BRAD C. BRADLEY, Complainant
EXEL INN OF AMERICA, INC., Respondent
An administrative law judge for the Equal Rights Division of the Department of Industry, Labor and Human Relations issued a decision in the above-captioned matter on February 18, 1994. Complainant filed a timely petition for review by the commission.
Based upon a review of the record in its entirety, the Labor and Industry Review Commission issues the following:
The decision of the administrative law judge (copy attached) is affirmed and shall stand as the FINAL ORDER herein.
Dated and mailed February 2, 1995
164 / A
/s/ Pamela I. Anderson, Chairman
/s/ Richard T. Kreul, Commissioner
/s/ James R. Meier, Commissioner
The complainant has petitioned for commission review of the administrative law judge's decision which found that the complainant's conviction record was not a factor in the respondent's decision to terminate his employment. In his petition the complainant argues that the administrative law judge's decision should be reversed because the manager, Dennis Gress, admitted he probably would not have hired the complainant if he had known about his conviction record. The commission disagrees. Although Mr. Gress did make the statement that he probably would not have hired the complainant had he known of his conviction record, Mr. Gress continued to employ the complainant long after he learned of his conviction record and opted to retain the complainant even after other staff members complained that he was stealing from them. Further, the ultimate decision to discharge the complainant was not made by Mr. Gress, but by the respondent's regional manager, Patrick Flynn, who was completely unaware of the complainant's conviction record.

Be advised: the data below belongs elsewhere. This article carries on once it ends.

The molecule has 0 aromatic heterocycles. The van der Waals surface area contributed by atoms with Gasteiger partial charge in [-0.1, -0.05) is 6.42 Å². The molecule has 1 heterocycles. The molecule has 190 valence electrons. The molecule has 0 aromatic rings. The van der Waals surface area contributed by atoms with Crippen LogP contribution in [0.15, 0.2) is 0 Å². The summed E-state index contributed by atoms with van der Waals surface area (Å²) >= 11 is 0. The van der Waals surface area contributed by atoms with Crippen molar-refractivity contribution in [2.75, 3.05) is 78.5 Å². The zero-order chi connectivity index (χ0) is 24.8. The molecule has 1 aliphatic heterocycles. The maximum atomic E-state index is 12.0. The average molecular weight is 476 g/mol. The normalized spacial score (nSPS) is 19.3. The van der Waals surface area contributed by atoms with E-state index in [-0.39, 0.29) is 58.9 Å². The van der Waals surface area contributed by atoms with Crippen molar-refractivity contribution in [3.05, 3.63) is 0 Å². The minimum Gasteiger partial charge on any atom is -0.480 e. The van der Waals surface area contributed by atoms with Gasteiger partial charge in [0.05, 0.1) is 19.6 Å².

The complainant also argues that he finds it hard to believe Mr. Flynn did not know about his conviction record due to the fact that the housekeeping staff was always telling all the "goings on." However, Mr. Flynn specifically denied having any knowledge of the complainant's conviction record and no evidence was presented to suggest that Mr. Flynn, who worked at the respondent's Madison location, spent any time gossiping with the housekeeping staff at the Glendale motel where the complainant was employed. Moreover, the evidence established that Mr. Flynn's decision to discharge the complainant was made only after the respondent conducted an independent investigation which led Mr. Flynn to believe that the complainant was responsible for stealing the housekeepers' tips. An employer's decision to discharge an employe is not because of an arrest or conviction record when it is motivated by the employer's belief that the employe has engaged in certain unacceptable conduct, and when that belief arises from sources other than the mere fact of the arrest or conviction. Delapast v. Northwoods Beach Home Caring Homes (LIRC, February 17, 1993). Here, the respondent's belief that the complainant was stealing tips was based upon sources other than his conviction record and the complainant has failed to demonstrate that his conviction record played any role in the respondent's decision to discharge him. Accordingly, the administrative law judge's decision is affirmed.
John C. Widule
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